While the announced, the soon-to-be announced and the possible candidates for this year's mayoral and City Council races are developing campaign strategies, tenant activists who announced their election agenda six months ago have remained silent.
Last November when the taste of a narrow rent-control referendum victory was still fresh on their lips, tenant activists pledged to target for defeat City Council members Betty Ann Kane (D-At Large), William R. Spaulding (D-Ward 5) and Nadine P. Winter (D-Ward 6). Each, according to the activists, had been insufficiently sympathetic to the housing needs of tenants.
But now that the September Democratic primary is less than four months away, the tenant activists have yet to reach the starting line for this year's election race. Why the snail's pace?
The chief group, the Tenant Organization Political Action Committee (TOPAC), has encountered organizational difficulties. Although the group had promised to rally tenant associations citywide, only about eight groups -- five of them in Ward 3, have joined TOPAC.
"Things are moving but we haven't finalized anything yet," said TOPAC President Idus Holmes. "TOPAC is alive and well, and we will be involved on a nonpartisan basis. We know who our friends are and we know who our enemies are."
Another tenant group, the Committee to Save Rental Housing, also is finalizing plans, according to Jim Henderson, one of the group's leaders. Henderson said the committee is "exploring" the idea of having candidates challenge the incumbents and has encouraged "some individuals to run." He wouldn't say who those individuals are or if they are heeding the encouragement.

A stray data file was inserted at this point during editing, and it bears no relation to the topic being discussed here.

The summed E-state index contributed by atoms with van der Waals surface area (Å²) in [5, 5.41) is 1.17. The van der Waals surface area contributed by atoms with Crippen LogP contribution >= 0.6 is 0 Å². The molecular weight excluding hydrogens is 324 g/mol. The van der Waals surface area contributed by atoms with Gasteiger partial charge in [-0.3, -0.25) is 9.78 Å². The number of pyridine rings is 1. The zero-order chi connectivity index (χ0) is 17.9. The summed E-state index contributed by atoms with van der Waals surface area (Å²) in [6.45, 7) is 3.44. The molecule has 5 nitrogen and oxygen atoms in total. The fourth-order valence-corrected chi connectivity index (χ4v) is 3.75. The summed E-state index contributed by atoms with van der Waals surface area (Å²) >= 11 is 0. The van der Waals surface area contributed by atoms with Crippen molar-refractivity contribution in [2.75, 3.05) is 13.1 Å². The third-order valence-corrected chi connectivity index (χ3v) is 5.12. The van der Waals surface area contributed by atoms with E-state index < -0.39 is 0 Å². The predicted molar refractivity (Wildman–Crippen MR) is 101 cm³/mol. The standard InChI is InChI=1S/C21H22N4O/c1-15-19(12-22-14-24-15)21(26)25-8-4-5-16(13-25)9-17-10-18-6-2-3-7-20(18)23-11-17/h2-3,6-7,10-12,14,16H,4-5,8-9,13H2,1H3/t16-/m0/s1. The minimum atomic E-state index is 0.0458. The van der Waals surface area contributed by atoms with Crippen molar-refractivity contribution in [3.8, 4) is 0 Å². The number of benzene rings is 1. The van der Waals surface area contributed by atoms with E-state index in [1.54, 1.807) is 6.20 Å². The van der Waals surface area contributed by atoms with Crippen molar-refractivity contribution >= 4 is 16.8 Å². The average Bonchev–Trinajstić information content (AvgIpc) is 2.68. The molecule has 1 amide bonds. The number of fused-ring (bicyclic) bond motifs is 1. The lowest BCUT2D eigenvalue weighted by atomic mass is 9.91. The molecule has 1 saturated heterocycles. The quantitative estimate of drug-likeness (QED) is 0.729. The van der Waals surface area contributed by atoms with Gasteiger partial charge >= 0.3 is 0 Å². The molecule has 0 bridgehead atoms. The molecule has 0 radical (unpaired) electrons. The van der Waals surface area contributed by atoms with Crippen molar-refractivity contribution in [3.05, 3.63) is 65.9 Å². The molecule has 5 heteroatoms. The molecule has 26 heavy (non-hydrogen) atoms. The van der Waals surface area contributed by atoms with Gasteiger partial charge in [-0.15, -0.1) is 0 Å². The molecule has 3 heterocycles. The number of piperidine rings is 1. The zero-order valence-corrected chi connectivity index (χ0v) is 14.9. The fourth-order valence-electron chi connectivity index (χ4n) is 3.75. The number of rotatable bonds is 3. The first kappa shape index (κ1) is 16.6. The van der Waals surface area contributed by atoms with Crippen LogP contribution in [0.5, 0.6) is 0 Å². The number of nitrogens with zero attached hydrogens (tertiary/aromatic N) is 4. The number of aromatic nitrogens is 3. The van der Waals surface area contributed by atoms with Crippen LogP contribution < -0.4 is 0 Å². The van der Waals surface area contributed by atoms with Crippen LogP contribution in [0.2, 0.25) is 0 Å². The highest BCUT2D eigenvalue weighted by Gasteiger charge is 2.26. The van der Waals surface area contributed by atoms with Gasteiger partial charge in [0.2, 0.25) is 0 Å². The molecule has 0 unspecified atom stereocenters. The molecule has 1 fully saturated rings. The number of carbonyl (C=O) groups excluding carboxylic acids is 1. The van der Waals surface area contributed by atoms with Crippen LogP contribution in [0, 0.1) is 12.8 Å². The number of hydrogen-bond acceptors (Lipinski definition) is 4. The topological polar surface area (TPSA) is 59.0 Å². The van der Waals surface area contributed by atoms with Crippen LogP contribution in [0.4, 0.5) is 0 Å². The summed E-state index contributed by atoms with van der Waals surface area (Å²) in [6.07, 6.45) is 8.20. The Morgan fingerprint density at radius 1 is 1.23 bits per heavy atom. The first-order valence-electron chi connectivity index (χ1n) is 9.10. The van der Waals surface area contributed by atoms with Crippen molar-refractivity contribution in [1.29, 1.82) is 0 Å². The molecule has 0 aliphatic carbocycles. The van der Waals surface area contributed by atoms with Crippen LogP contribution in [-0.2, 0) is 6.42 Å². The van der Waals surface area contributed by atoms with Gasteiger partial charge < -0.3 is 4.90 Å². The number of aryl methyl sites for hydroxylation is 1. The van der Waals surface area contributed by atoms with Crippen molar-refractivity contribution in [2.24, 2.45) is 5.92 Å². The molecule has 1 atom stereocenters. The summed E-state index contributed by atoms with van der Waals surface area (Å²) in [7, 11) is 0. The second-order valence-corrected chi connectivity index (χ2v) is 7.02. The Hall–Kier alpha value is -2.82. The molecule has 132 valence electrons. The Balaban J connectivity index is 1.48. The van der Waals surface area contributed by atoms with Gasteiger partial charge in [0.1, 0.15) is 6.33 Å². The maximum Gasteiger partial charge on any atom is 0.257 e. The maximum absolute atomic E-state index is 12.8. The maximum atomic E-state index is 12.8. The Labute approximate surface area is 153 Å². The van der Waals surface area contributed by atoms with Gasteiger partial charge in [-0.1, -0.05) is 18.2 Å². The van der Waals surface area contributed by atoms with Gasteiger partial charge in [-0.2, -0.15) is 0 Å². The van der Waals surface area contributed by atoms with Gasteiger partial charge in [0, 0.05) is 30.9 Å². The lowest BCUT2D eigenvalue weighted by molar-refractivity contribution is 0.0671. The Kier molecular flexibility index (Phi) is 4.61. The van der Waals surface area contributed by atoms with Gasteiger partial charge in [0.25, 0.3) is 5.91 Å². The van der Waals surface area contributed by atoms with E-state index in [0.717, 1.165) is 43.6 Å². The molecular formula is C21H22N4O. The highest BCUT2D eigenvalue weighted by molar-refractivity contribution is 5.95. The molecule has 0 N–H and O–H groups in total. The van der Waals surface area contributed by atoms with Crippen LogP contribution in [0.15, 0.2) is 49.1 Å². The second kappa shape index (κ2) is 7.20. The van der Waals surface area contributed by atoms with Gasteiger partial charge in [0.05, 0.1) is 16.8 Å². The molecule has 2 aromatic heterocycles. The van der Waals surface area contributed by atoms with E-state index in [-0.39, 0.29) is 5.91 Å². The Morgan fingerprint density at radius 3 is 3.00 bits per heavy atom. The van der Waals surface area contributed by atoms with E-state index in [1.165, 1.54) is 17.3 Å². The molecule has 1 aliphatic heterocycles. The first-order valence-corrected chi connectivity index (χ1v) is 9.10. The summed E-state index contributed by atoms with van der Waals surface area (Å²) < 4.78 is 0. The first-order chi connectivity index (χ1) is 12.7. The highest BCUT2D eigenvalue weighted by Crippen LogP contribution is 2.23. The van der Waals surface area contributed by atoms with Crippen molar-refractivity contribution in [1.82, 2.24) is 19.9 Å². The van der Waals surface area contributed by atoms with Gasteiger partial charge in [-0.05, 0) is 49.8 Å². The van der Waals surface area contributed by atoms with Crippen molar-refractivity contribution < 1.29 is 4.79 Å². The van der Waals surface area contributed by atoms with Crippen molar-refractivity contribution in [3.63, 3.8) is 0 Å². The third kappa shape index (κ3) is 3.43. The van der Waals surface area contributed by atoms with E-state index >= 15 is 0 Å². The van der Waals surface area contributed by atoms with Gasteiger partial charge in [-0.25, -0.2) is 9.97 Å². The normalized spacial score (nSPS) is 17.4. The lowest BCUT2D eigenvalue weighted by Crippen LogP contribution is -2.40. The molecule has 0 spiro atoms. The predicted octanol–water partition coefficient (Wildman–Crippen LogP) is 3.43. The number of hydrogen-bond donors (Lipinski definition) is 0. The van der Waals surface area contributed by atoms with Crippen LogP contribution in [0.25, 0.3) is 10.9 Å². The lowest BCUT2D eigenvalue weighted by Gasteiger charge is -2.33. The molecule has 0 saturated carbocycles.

Some tenant activists say it is too early for them to reveal their strategy, especially when some of the incumbents have not formally announced reelection bids. Other activists say privately that their colleagues are reluctant to acknowledge the real problem -- the difficulty of finding challengers to the incumbents.
"I'm very depressed about it," said one tenant activist who asked not to be identified. " . . . People coming up through the ranks are not as inspiring. Some who really have the background and dedication and interest in the issues for some reason are reluctant."
Back in November, when the tenants were targeting council members, Theodis R. (Ted) Gay, the former chairman of the D.C. Democratic State Committee, was saying that he was "very seriously considering" challenging Winter. Gay said earlier this week he would not run. Despite four declared mayoral candidates, Mayor Marion Barry, who began his campaign fund-raising in March, was not sufficiently moved to announce his candidacy until last week.
Democratic State Committee Chairman James M. Christian Sr. says the lack of would-be candidates is tied to several factors, the most important being a perception that "things are not that bad."
"I don't see great crusade issues to rally folks around to challenge the incumbents," said Christian. "Generally I think people are lulled into a sense that things are just not that bad. I think the incumbents are benefiting from the fact that there is not high dissatisfaction."
At the same time, Christian asserts that financial considerations play a role in who decides to run for City Council and mayor. He maintains that private sector salaries here remain much more attractive than the mayor's $81,380 annual salary or the $57,475 salary for the City Council chairman and the $47,475 salary for other council members.
But there have always been private sector employes who earn more than elected officials. The Ward 3 City Council race has attracted four candidates who are seeking to replace retiring City Council member Polly Shackleton (D-Ward 3). They are evidence that the incumbents are not the only ones attracted to the council.